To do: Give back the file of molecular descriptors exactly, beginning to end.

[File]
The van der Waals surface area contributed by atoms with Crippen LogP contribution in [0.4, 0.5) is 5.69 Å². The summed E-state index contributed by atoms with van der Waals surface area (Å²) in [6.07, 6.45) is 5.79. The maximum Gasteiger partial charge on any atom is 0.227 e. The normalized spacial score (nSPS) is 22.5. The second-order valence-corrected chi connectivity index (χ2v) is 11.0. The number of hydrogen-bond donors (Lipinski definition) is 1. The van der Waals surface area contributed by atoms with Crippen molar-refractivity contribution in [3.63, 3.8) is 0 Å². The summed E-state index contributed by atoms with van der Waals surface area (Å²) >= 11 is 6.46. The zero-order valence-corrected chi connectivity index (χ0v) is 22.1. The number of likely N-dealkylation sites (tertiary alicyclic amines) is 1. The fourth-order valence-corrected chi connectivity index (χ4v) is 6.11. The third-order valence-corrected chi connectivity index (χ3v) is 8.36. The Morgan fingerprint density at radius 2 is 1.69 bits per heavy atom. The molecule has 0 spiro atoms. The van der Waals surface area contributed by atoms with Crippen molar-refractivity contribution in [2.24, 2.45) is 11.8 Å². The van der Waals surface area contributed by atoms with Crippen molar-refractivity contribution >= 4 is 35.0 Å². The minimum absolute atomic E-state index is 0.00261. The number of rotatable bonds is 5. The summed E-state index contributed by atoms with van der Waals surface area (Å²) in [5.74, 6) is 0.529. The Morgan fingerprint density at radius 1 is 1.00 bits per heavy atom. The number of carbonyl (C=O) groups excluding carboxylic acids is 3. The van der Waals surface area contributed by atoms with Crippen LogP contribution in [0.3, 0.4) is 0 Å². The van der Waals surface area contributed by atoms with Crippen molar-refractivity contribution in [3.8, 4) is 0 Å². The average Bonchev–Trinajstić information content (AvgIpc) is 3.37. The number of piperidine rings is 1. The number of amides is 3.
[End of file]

The van der Waals surface area contributed by atoms with Crippen LogP contribution in [0.4, 0.5) is 5.69 Å². The summed E-state index contributed by atoms with van der Waals surface area (Å²) in [6.07, 6.45) is 5.79. The maximum Gasteiger partial charge on any atom is 0.227 e. The normalized spacial score (nSPS) is 22.5. The second-order valence-corrected chi connectivity index (χ2v) is 11.0. The number of hydrogen-bond donors (Lipinski definition) is 1. The van der Waals surface area contributed by atoms with Crippen molar-refractivity contribution in [3.63, 3.8) is 0 Å². The summed E-state index contributed by atoms with van der Waals surface area (Å²) >= 11 is 6.46. The zero-order valence-corrected chi connectivity index (χ0v) is 22.1. The number of likely N-dealkylation sites (tertiary alicyclic amines) is 1. The fourth-order valence-corrected chi connectivity index (χ4v) is 6.11. The third-order valence-corrected chi connectivity index (χ3v) is 8.36. The Morgan fingerprint density at radius 2 is 1.69 bits per heavy atom. The molecule has 0 spiro atoms. The van der Waals surface area contributed by atoms with Crippen molar-refractivity contribution in [2.24, 2.45) is 11.8 Å². The van der Waals surface area contributed by atoms with Crippen molar-refractivity contribution >= 4 is 35.0 Å². The minimum absolute atomic E-state index is 0.00261. The number of rotatable bonds is 5. The summed E-state index contributed by atoms with van der Waals surface area (Å²) in [5.74, 6) is 0.529. The Morgan fingerprint density at radius 1 is 1.00 bits per heavy atom. The number of carbonyl (C=O) groups excluding carboxylic acids is 3. The van der Waals surface area contributed by atoms with Crippen LogP contribution in [0.3, 0.4) is 0 Å². The van der Waals surface area contributed by atoms with Crippen molar-refractivity contribution in [3.8, 4) is 0 Å². The average Bonchev–Trinajstić information content (AvgIpc) is 3.37. The number of piperidine rings is 1. The number of amides is 3.